STEM (Science, Technology, Engineering and Math) Programs are a curriculum that is based on education, particularly for students in these subject areas. Using an interdisciplinary and applied approach, students have access to a myriad of high-quality learning opportunities across the spectrum in the “STEM” subject areas. In addition, many academia and federal programs have incorporated science, technology, engineering and math as critical priorities for competition surrounding grant funding.
Many entering college should consider or at least explore STEM occupations which typically pay higher entry salaries and have excellent career progression paths. Far too many enter college and select a major based on false assumptions of what prospects await them upon graduation. According to the article titled STEM Majors Will Earn Highest Starting Salaries This Year, “If you’re looking to make a lot of money right out of school, pay attention to your major: College graduates who focused on STEM fields will likely make the highest starting salaries this year.”
They go on to state that in 2016 engineers were expected to make an average of $64,891 right out of school, computer science majors $61,321, and math and science majors will earn an average salary of $55,087. All this while education and humanities majors could expect annual starting salaries of $34,891 and $46,065, respectively! There are considerable opportunities for those willing to tackle the STEM curriculum.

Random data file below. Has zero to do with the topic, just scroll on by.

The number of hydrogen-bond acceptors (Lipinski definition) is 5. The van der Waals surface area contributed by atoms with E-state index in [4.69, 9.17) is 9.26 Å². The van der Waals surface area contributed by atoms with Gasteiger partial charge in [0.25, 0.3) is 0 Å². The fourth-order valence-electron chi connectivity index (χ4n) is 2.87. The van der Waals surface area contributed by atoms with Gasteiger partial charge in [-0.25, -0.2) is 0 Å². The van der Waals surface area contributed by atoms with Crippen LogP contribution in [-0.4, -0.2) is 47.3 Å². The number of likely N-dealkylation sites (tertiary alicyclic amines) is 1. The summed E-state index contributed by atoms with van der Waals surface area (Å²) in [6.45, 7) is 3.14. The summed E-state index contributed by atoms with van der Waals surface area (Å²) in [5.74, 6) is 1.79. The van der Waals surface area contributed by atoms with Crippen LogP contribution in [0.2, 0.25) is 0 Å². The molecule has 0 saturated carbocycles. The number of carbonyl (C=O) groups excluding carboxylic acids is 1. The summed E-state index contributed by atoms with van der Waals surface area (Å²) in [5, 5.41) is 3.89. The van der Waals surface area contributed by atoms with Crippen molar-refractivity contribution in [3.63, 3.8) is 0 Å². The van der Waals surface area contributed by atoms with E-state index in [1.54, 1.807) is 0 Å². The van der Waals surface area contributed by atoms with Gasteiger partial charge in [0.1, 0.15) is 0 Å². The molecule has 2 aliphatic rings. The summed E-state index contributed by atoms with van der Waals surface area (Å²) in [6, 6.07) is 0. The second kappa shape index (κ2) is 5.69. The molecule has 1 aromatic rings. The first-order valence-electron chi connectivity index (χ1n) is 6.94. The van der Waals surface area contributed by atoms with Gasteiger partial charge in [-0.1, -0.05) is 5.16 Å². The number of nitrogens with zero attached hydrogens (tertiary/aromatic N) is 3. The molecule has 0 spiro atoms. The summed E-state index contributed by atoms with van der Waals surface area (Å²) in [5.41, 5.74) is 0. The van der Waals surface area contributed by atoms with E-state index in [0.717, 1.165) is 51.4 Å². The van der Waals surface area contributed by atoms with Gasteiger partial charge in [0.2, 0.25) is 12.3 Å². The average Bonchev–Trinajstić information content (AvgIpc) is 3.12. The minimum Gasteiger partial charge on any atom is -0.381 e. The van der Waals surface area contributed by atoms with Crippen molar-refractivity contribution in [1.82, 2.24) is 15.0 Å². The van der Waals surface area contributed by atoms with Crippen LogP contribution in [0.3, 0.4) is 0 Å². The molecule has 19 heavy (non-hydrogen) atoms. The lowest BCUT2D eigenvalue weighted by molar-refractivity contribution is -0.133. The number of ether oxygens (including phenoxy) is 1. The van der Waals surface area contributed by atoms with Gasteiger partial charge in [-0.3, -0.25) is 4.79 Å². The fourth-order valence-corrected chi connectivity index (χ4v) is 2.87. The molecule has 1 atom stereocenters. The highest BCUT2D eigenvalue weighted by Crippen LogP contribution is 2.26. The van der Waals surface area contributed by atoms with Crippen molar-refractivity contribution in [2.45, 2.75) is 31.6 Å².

STEM ensures a cohesive learning portfolio with real-world application. More students should focus on these topics; according to the Department of Education, only about 16% of students are interested in careers within the STEM subject areas and only 28% of freshman are specifically interested in a STEM field. Further, 57% of students lose interest in these subject areas post-graduation (Hom, 2014).
In looking at STEM skills worldwide, and taking an average 15 year old high school student as an example, to include developed and developing countries, the U.S. falls 28th out of 71 countries in math and is 24th in science. Further only about 29% of Americans rate their K-12 STEM programs above average (Desilver, 2017). China, for example, has a whopping 41% of STEM degree seeking students; they are basically three times that of the U.S. when it comes to STEM interest.
India and Brazil are also steadily increasing their STEM focus and enrollments; by 2015, Brazil had increased its engineering graduates by 68% and produced more PhD engineers than the US in 2016. Africa and Asia are incorporating incentives into foreign-educated graduates returning home; this entrepreneurial group of STEM graduates from US universities set up about 40% of the start-ups in Bangalore and Beijing in 2011 alone (Katsomitros, n.d.).
President Obama crafted the “Education to Innovate” movement in 2009 to inspire and motive students into these STEM subject fields; the campaign also focused on improvement of teacher skills in these areas. Given this, numerous agencies are partnering with education to create national strategies, funding, coursework and engagement campaigns to improve STEM experiences, awareness and education. Research programs with STEM emphasis are now coupled with grants and federal funding to foster support and interest.